There came a point last semester in my intermediate ESL class when I was shocked to hear my students using conditional “if” clauses with a fair amount of accuracy and fluency: “If I have time this weekend, I’ll clean my house” and even the more complex “I wouldn’t do that if I were you.”
I was really impressed. How did they do that? These intermediate students who had been the U.S. for years, in some cases, had some conversational English but very little academic English or more “advanced” grammar.
Then I remembered. Well, they knew how to use the conditional because I had taught it in class.
It seems strange that a teacher would be surprised that a student would actually know something the teacher herself had taught, but there is that element of shock sometimes in seeing progress in students because so much of what we teach in English classes goes unlearned (begging the question if we really taught it). This lack of learning of the “taught” curriculum occurs for a variety of reasons, primary among them the need for more practice than students generally get in an ESL class. Some of the students in this class were native-born Americans, or had lived here for many years, yet they remain intermediate English learners because they spend most of their time in their cultural communities and were not able to use English much of the day.
Given these circumstances of many ESL students’ lives, the teacher’s job in ensuring students actually learn what is taught becomes harder to accomplish, but it is possible to make sure that students get adequate practice of English to progress. Mainly, students cannot be introduced to a structure such as the conditional and be expected to learn it from limited exposure. Rather, the instructor must set up conditions to repeat, reuse, reformulate, and review the material.
Repeat, Reuse, Review: Stepping Stones to Fluency
The first step in ensuring student learning is to explicitly teach the material. Adult students in particular generally have to have a structure such as the conditional explicitly introduced, discussed, and clearly modeled with numerous examples, both orally and visually. They may not respond well to more implicit or indirect instruction that is sometimes used with younger learners, who may learn their second language much like their first. To further process the structure, adult students must be able to ask questions about it: which forms of it are correct, how it may be used, what situations it can be used in, and so forth. Toward the end of a session in which the target form has been introduced, the instructor can begin asking questions of volunteers in the target form: for example, “What will you do tomorrow if it rains?” and “Where would you have gone if you hadn’t moved to California?” Hearing and responding to questions such as these gives students some initial exposure to and practice with the form. They can also ask and answer questions of each other in pairs and small groups for more practice.
Repeat and Reuse
The material must be continually repeated if students are to learn it. The instruction of a form like the conditional, which is widely used throughout academic English for discussing hypothetical situations, should not stop at the end of a single lesson: the material should be repeated and reused the next day--and the next. Students will not be bored, usually, when, the day after the introduction of the conditional, they are asked at the beginning of class “What are you going to do if your last class of the day is cancelled?” Such repetition, a little each day, further reinforces learning and ensures that students will acquire the form.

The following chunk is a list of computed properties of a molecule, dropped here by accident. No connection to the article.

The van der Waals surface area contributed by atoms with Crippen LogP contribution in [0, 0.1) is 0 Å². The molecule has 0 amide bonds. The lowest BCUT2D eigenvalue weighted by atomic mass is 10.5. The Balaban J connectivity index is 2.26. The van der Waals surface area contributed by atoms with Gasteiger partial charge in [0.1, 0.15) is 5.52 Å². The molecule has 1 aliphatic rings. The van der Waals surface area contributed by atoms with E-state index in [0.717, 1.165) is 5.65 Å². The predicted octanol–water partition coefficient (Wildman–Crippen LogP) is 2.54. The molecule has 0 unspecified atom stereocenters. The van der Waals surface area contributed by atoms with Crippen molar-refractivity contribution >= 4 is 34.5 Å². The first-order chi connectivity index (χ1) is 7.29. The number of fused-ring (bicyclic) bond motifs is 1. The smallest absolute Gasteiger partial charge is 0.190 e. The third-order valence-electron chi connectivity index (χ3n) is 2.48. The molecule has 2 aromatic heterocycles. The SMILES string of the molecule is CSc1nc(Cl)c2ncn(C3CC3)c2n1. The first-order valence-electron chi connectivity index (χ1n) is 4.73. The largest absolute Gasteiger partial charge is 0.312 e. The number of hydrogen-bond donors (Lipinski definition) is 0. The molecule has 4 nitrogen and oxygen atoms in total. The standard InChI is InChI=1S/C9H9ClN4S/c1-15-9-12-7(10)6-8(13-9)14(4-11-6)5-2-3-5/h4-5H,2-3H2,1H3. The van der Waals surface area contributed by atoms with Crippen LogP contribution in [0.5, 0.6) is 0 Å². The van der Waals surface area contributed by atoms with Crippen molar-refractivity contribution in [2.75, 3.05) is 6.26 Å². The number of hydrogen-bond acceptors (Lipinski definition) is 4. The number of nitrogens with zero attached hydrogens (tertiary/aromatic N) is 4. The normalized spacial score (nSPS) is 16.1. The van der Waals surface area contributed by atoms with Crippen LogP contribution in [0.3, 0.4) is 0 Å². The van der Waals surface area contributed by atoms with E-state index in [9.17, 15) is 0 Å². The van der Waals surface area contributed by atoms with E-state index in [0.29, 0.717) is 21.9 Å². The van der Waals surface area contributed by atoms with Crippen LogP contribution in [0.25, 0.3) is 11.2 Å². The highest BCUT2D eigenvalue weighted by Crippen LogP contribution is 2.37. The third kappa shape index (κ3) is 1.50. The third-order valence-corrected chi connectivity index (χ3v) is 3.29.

Students at some point begin using the form on their own, without teacher prompting, showing that acquisition of the material is taking place. Teachers can use the opportunity of hearing students using the newly learned material on their own by extending the discussion for further practice: for example, “Oh, so you’ll go home for a visit if you get the time this winter break. What else will you do, if you have the time and money?” provides a chance for an exchange using the target form in a different but still common context.
After two or three weeks of practice of the curriculum, the real and unreal conditional, in this case, there will often be a unit quiz on the material. Preparation of the quiz is a good opportunity to spend the better portion of a class session reviewing its varying uses--depending on the level of the student--of the conditional: both the real and unreal forms, as well as use in varying tenses. Students can practice in different group formations: individually, in pairs, and in small groups, reviewing both written and spoken material.
Learning of a complex but ubiquitous form like the conditional cannot stop with the unit test, of course. The instructor should revisit the material throughout the term, using different genres and formats, such as a short reading in academic English, which almost always will have contextualized uses of the conditional. Even music can be used, such as a clip from “Fiddler on the Roof,” with the main character Tevye singing “If I Were a Rich Man,” a clear example of the unreal conditional. Even more common, everyday uses of the form, such as giving advice or a warning “If I were you, I would--” or “I wouldn’t do that if I were you!” can be used almost impromptu as opportunity arises.
Acquisition of a second language, particularly its more complex forms, does not stop at one exposure, or even study of one unit, to the form.
Rather, opportunities must be created by the instructor to continually repeat, reuse, reformulate, and review the material.
What activities do you find work well in helping students acquire a form?